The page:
Diarrhoea and Malnutrition
Keywords: diarrhoea, enteric infections, malnutrition
AbstractThe relationship between diarrhoea and malnutrition is bidirectional: diarrhoea leads to malnutrition while malnutrition aggravates the course of diarrhoea. Many factors contribute to the detrimental effect of diarrhoea on nutrition. Reduced intake (due to anorexia, vomiting, and with-holding of feeds), maldigestion, malabsorption, increased nutrient losses, and the effects of the inflammatory response are some of the factors involved. High volume stool losses (greater than 30ml/kg/day) are associated with a negative balance for protein, fat, and sugar absorption. Enteric infections often cause increased loss of endogenous proteins, particularly after invasive bacterial infections. Initially, the major emphasis of treatment of acute diarrhoea in children is the prevention and treatment of dehydration, electrolyte abnormalities and comorbid conditions. The objectives of diarrhoeal disease management are to prevent weight loss, to encourage catch-up growth during recovery, to shorten the duration and to decrease the impact of the diarrhoea on the child’s health. Addressing only diarrhoea or only food security is unlikely to be successful in decreasing the prevalence of malnutrition. Existing evidence provides some guidelines as to the optimal nutritional management of children with diarrhoea and novel treatments may prove to be valuable in future.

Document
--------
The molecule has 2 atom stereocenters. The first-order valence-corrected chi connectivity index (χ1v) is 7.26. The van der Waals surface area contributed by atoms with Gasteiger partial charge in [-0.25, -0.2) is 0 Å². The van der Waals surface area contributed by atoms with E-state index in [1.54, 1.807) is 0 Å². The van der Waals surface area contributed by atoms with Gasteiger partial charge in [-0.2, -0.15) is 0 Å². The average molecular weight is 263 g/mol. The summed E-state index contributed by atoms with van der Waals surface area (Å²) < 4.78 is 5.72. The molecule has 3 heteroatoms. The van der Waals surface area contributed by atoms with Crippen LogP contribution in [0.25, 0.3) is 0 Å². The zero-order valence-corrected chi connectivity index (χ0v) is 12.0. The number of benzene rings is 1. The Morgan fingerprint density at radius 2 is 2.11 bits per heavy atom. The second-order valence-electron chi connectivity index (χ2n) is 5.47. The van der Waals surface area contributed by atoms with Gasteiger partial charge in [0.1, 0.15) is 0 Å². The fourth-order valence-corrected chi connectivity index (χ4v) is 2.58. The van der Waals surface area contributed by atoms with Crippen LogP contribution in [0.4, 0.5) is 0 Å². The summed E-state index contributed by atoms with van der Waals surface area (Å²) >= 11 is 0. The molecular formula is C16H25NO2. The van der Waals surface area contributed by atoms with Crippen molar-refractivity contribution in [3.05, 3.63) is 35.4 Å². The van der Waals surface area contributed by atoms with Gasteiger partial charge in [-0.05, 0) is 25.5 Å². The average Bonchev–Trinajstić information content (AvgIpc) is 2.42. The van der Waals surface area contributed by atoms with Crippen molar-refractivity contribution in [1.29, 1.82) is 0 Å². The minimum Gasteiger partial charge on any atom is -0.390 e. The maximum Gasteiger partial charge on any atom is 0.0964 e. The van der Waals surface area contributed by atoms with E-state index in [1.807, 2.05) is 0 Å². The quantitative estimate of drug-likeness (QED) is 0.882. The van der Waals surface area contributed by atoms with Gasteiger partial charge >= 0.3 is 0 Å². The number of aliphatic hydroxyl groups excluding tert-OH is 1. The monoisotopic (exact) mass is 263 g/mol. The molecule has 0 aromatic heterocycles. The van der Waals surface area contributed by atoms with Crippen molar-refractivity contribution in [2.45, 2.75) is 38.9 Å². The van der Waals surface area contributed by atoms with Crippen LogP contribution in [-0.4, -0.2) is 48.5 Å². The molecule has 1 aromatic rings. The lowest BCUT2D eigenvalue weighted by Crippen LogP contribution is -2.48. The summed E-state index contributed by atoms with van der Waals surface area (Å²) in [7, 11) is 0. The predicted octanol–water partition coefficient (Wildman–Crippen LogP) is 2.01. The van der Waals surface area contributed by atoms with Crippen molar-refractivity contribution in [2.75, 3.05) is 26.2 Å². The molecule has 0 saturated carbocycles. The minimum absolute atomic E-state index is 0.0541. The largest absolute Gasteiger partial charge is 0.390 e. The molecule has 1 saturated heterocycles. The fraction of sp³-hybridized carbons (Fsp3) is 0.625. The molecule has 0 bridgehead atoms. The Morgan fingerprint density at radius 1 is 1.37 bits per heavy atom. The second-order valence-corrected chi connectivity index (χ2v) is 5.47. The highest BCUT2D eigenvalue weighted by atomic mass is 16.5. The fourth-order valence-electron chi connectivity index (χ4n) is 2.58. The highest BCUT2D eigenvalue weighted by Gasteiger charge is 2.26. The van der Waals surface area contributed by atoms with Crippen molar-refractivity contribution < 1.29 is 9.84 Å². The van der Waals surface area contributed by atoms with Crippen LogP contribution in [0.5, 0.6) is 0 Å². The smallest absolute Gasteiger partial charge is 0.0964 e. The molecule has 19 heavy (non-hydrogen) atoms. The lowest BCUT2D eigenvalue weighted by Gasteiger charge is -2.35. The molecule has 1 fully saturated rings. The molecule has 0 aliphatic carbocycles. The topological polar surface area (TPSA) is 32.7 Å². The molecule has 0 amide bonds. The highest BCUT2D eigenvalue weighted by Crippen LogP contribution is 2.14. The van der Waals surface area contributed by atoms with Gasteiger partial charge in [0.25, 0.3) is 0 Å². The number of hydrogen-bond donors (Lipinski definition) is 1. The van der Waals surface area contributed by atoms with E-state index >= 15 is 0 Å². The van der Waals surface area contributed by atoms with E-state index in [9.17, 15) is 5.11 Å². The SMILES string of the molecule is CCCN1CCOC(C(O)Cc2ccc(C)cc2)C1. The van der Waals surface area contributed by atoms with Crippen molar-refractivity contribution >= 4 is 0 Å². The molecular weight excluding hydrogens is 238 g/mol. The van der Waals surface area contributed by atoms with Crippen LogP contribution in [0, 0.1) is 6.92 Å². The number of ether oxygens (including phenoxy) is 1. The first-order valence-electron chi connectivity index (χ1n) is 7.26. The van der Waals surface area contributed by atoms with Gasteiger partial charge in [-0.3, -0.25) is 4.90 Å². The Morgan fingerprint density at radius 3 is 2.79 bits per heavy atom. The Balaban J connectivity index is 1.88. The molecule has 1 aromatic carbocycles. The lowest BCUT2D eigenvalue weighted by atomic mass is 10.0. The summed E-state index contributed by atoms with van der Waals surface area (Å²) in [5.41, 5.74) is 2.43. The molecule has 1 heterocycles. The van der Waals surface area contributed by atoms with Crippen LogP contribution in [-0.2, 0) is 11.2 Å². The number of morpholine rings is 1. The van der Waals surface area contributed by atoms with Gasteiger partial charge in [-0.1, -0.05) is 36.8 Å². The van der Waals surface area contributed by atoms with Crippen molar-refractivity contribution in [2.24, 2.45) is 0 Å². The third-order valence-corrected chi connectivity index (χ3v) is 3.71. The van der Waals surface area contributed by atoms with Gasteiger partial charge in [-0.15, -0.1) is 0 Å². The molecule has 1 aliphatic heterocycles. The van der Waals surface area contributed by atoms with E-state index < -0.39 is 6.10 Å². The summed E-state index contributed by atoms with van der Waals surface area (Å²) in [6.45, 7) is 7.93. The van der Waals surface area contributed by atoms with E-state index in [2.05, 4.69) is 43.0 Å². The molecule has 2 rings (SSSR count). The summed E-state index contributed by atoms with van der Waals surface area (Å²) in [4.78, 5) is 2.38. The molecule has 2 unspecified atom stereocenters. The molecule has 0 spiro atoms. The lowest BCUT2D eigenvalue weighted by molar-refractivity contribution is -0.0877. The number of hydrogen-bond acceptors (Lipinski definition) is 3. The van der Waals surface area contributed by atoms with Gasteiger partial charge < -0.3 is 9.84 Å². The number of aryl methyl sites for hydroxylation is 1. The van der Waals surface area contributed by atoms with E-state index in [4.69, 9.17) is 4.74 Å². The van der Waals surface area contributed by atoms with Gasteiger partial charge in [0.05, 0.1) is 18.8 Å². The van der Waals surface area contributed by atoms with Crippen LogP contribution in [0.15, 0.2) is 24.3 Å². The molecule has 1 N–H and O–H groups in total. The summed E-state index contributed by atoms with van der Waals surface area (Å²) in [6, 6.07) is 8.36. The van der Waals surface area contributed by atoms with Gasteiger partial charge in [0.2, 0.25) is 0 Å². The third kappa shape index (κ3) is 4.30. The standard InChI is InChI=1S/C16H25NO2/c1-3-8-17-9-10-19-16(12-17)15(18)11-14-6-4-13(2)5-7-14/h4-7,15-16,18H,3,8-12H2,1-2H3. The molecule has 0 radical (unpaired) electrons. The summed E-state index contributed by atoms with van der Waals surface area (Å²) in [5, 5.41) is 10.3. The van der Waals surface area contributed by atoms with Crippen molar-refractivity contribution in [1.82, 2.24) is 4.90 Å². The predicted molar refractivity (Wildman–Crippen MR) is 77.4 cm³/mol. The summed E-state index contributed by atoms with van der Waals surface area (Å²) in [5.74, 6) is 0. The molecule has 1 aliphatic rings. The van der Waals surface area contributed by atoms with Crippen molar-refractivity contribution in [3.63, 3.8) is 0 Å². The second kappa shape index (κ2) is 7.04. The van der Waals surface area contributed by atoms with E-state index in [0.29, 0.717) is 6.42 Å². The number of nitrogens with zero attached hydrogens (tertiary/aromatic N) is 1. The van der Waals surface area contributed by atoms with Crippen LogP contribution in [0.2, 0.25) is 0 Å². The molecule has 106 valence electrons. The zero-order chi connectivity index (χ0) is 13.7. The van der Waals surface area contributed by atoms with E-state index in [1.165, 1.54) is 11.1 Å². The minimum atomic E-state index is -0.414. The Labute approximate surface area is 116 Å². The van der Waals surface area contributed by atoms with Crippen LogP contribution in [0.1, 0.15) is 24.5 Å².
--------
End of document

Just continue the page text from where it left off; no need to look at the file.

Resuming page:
How to Cite
Nel, E. (1). Diarrhoea and Malnutrition. South African Journal of Clinical Nutrition, 23(2), S15-S18. Retrieved from http://sajcn.redbricklibrary.com/index.php/SAJCN/article/view/415
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